Author, diarist. Born in Abbeville District, Mary Moragné was the eldest of eleven children of Isaac Moragné, a planter, and Margaret Blanton Caine. Moragné grew up on her father’s small plantation, Oakwood, near New Bordeaux. Her formal education consisted of attending neighborhood schools and local female academies. She was an avid reader and began writing at an early age. She was a keen observer of both the social and the natural worlds around her and recorded these observations in a journal that she began keeping in 1834.
In the fall of 1838 Moragné entered a fiction-writing contest sponsored by the Augusta Mirror literary magazine. Her entry, a short historical romance entitled The British Partizan, was awarded first prize. The novel was based on the life of her maternal grandfather’s uncle, a British sympathizer during the Revolutionary War. Published in the Mirror in installments from December 15, 1838, through January 26, 1839, it was immediately popular. Within a month after its appearance, the Mirror’s editor William Tappan Thompson published the novel in book format. He became an early, enthusiastic supporter of Moragné and from 1838 through 1842 printed everything she submitted, including her second short novel, The Rencontre (1841), as well as several excerpts from her journal and some of her poems.
Moragné’s work was well received by her contemporaries. A favorable review appeared in the Knickerbocker in May 1839, recommending The British Partizan to its readership. Thompson continued to heap praise on her, admiring her style of composition over all other contributors to the Mirror. The writer and editor William Gilmore Simms recommended Moragné for inclusion in Evert and George Duyckinck’s anthology of American literature, although in the end she was not mentioned there.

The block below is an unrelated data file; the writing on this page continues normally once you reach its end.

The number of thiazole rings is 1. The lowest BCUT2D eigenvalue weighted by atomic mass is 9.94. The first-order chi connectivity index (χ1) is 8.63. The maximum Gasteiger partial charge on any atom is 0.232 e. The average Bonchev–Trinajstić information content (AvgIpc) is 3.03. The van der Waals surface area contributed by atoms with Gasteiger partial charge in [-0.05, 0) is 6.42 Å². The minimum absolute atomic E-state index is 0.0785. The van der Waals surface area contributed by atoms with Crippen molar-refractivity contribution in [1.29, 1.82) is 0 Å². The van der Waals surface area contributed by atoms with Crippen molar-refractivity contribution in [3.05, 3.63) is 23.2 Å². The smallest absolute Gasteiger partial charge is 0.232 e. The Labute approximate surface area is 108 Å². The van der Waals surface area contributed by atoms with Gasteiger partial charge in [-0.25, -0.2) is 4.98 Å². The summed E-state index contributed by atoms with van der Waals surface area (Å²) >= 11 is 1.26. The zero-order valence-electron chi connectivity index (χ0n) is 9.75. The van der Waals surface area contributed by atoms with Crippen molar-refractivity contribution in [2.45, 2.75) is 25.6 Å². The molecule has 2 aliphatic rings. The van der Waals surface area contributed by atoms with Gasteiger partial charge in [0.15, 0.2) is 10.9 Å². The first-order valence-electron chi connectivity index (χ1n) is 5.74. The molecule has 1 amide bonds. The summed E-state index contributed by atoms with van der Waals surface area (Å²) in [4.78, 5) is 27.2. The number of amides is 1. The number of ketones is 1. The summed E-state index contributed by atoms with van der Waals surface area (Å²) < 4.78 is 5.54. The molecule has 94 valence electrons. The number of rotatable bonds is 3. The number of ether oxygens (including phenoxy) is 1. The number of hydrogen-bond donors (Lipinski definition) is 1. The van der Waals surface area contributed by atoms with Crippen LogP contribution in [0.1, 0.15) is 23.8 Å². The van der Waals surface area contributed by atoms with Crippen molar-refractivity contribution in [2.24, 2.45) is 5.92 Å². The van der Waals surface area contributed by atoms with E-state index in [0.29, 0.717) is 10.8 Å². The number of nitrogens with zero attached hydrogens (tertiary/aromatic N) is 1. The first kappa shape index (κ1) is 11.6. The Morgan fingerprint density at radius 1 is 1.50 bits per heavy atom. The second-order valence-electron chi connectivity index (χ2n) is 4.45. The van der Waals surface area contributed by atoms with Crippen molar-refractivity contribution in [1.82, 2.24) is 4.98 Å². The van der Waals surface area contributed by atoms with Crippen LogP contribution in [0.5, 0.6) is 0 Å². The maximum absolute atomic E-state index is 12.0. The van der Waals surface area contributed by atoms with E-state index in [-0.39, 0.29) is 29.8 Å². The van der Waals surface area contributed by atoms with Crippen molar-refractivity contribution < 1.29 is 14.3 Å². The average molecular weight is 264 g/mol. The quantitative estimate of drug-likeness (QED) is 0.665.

In the fall of 1842 Moragné married William Hervey Davis, a Presbyterian minister and pastor of the nearby Willington Presbyterian Church. Together they had nine children. At the time of her marriage, Moragné began to question the propriety of writing romantic fiction, and much to the consternation of her publishers and some family members, she gave it up. She did, however, continue to produce poetry and articles of a religious nature. In 1888 she published a book of her collected poems, Lays from the Sunny Lands. She also wrote two textbooks, one on biblical history and the other on science, but was unable to get either work published.
Moragné is best remembered, however, not for her early fiction or poems, but for her unpublished journals covering the years 1834–1842, 1863, 1867, and 1899–1903. They provide readers with careful descriptions and observations of family and community life in the rural South. Their focus is on neither the gentry nor the uneducated, but on the lives of the common folk of the Carolina upcountry—what they thought, how they managed, what they did for entertainment, and the role religion and family played in their lives. In 1951 Moragné’s early journals were published by her great-granddaughter Delle Mullen Craven under the title The Neglected Thread: A Journal from the Calhoun Community, 1836–1842.
Moragné died in 1903 in Talladega, Alabama. She is buried there in Oak Hill Cemetery.
Craven, Delle Mullen. “The Unpublished Diaries of Mary Moragné Davis.” In South Carolina Women Writers: Proceedings of the Reynolds Conference, University of South Carolina, October 24–25, 1975, edited by James B. Meriwether. Spartanburg, S.C.: Reprint Company, 1979.
Endres, Karen A. “Mary Moragné’s The British Partizan.” In South Carolina Women Writers: Proceedings of the Reynolds Conference, University of South Carolina, October 24–25, 1975, edited by James B. Meriwether. Spartanburg, S.C.: Reprint Company, 1979.
Moragné, Mary E. The Neglected Thread: A Journal from the Calhoun Community, 1836–1842. Edited by Delle Mullen Craven. Columbia: University of South Carolina Press, 1951.